The Swiss franc held hefty gains in Asia on Wednesday, having rocketed to record highs as investors scrambled for a safe haven on renewed tensions in the euro zone debt market and worries about a global slowdown.

Commodity currencies like the Australian dollar were among the hardest hit, while the yen was relatively steady against the U.S. dollar as markets were wary of intervention to weaken the currency after recent jawboning from Japanese authorities.

"That's keeping the yen from rallying as much as the other safe havens. The rhetoric was certainly ramped up significantly yesterday," said Greg Gibbs, strategist at RBS in Sydney.

Even Moody's affirmation of the United States' prized triple-A credit rating failed to calm jittery markets. Moody's announcement followed congressional approval of a deficit cutting plan that would pave the way for the U.S. to lift its debt ceiling.

Instead, markets focused on more weak U.S. data, following a batch of dour manufacturing surveys on Monday. Latest figures showed U.S. consumer spending dropped in June for the first time in nearly two years and incomes barely rose.

"There certainly has been weaker numbers globally, particularly out of the U.S. There is already a high level of uncertainty in global markets and that's another layer which is impacting on sentiment," Gibbs added.

The souring mood saw investors make a beeline for safe-haven assets including the Swiss franc and gold, which hit a record high .

The dollar last traded at 0.7655 Swiss francs , having plumbed a record low near 0.7610 overnight. The euro skidded to an all-time trough around 1.0795 francs before edging back to 1.0851.

The Swiss franc rallied against the yen, rising above 100 yen for the first time since August 2008.

Against the greenback, the euro also lost ground, falling as low as $1.4149 following a selloff in peripheral euro zone bonds, which drove Italian bond yields to a 14-year high. It last traded at $1.4184.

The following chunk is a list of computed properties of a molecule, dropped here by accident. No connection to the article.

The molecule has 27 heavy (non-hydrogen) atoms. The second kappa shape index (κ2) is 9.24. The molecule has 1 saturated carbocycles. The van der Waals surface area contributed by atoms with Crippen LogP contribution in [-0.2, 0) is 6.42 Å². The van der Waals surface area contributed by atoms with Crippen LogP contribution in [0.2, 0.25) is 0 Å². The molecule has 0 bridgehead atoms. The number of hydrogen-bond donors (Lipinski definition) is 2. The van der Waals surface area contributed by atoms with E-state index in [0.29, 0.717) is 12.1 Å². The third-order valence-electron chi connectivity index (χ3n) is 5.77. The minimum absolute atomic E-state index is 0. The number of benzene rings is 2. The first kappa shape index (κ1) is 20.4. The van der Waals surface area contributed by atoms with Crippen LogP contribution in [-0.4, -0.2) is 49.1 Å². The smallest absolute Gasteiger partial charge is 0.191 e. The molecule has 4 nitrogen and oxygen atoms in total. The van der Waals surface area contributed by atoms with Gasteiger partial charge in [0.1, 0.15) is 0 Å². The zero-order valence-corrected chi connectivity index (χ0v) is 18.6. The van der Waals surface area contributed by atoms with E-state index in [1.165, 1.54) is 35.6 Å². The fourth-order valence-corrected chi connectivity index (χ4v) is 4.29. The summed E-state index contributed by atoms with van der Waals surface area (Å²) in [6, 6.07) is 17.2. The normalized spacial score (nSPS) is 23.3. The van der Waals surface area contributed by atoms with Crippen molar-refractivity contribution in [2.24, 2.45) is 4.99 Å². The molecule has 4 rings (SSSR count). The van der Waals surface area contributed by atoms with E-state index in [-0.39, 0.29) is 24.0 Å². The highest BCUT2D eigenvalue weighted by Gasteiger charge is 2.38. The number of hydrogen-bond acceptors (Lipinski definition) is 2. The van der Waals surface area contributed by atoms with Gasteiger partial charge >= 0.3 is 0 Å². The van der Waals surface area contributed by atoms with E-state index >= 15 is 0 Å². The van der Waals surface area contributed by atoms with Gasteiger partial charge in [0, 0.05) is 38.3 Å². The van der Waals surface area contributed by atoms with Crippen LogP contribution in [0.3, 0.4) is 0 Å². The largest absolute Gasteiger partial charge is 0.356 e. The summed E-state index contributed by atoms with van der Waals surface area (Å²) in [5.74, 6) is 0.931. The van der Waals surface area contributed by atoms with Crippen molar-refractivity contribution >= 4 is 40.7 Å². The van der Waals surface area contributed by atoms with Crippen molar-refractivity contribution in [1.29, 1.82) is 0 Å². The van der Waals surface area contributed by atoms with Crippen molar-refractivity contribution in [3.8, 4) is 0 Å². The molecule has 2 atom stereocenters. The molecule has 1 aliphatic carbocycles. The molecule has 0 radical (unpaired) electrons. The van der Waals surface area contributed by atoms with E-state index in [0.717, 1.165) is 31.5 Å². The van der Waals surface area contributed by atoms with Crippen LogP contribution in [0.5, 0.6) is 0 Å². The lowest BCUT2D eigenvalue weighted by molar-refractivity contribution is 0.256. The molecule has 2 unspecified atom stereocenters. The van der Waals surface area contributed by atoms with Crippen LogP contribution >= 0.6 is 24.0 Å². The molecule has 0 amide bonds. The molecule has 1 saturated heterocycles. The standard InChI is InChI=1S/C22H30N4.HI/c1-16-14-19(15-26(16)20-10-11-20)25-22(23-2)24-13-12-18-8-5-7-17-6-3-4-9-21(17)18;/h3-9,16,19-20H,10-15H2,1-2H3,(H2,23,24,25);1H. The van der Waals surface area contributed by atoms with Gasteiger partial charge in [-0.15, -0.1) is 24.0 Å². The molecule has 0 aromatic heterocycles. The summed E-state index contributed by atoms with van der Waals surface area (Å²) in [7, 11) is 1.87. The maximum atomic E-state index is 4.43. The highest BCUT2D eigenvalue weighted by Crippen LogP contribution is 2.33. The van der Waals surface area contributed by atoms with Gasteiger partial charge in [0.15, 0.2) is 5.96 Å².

That prompted Italian financial officials to hold an emergency meeting and issue a statement saying the Italian banking system remained stable despite the turmoil it said was created by uncertainties on international markets.

"With the U.S. debt ceiling debate, which had been a key focus of global investors in recent days, having reached a resolution for now, investor focus has again swung back to the festering sovereign debt crisis in the euro zone," said Samarjit Shankar, managing director of global foreign exchange strategy at BNY Mellon.

"It is abundantly clear that market participants have little confidence in the success of the patchwork of solutions that have been discussed by euro zone policymakers thus far, and the ongoing discord relating to possible measures is fueling contagion risks."

Heightened risk aversion took a heavy toll on riskier assets, with stocks and commodity currencies bearing the brunt of the market's furor while Treasuries soared.

The Australian dollar dropped more than two full cents to last stand at $1.0753. Traders said a daily close below the $1.0775 area will signal yet another failure at $1.1032-1.1083 major long-term resistance, a negative signal for the currency.

The move also came a day after the Reserve Bank of Australia sounded less certain about the global economy and left interest rates unchanged for a nine straight month. (Additional reporting by Reuters FX analyst Krishna Kumar; Editing by Wayne Cole)